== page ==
Responsibility of States for Internationally Wrongful Acts. There ise one circumstances,
potentially relevant to COVID-19 measure: force majeure,
The outbreak of COVID-19 potentially amounts to an unforeseen event or an irresistible force
triggering a situation of force majeure. But this will depend on the specific obligation at issue,
and the particular circumstances at concrete cases. The defence of force majeure is codified in
Responsibility of States for Internationally Wrongful Acts:
1.The wrongfulness of an act of a State not in conformity with an international obligation of
that State is precluded if the act is due to force majeure, that is the occurrence of an irresistible
force or of an unforeseen event, beyond the control of the State, making it materially impossible
in the circumstances to perform the obligation.
- Paragraph (1) does not apply if:
- the situation of force majeure is due, either alone or in combination with other factors, to the conduct of the State invoking it; or
- the State has assumed the risk of that situation occurring.
Acoocrding to the Article 23, a successful claim of force majeure must fulfil five conditions:
- There must be an unforeseen event or an irresistible force;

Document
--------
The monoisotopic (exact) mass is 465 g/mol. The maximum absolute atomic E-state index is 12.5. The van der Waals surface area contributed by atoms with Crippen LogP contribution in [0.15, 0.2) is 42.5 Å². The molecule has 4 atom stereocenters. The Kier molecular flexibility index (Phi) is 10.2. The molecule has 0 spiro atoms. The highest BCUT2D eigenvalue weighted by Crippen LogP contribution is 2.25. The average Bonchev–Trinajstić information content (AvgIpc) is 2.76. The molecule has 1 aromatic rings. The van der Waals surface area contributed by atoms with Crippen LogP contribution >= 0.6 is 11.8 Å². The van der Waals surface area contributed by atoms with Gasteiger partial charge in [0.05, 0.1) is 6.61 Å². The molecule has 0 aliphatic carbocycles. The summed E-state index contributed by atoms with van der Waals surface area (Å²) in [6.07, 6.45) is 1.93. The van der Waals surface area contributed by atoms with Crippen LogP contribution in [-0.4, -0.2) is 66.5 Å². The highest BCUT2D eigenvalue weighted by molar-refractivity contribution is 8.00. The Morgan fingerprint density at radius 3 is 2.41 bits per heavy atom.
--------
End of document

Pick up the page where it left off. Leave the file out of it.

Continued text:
- The event or force must be beyond the control of the State;
- The event must make it ‘materially’ impossible to perform an obligation;
- The State must not have contributed to the situation; and
- The State must not have assumed the risk of the situation occurring.
In exceptional circumstances, a State could be exempted from liability under international law. More intrusive public health measures will have to be closely examined in their context as they arise, to determine whether they are consistent with international investment law. When adopting measures to deal with the crisis, States should be aware that foreign investors may be affected, and therefore assess their rights, obligations and commitments under international investment agreements, investment contracts and national investment laws.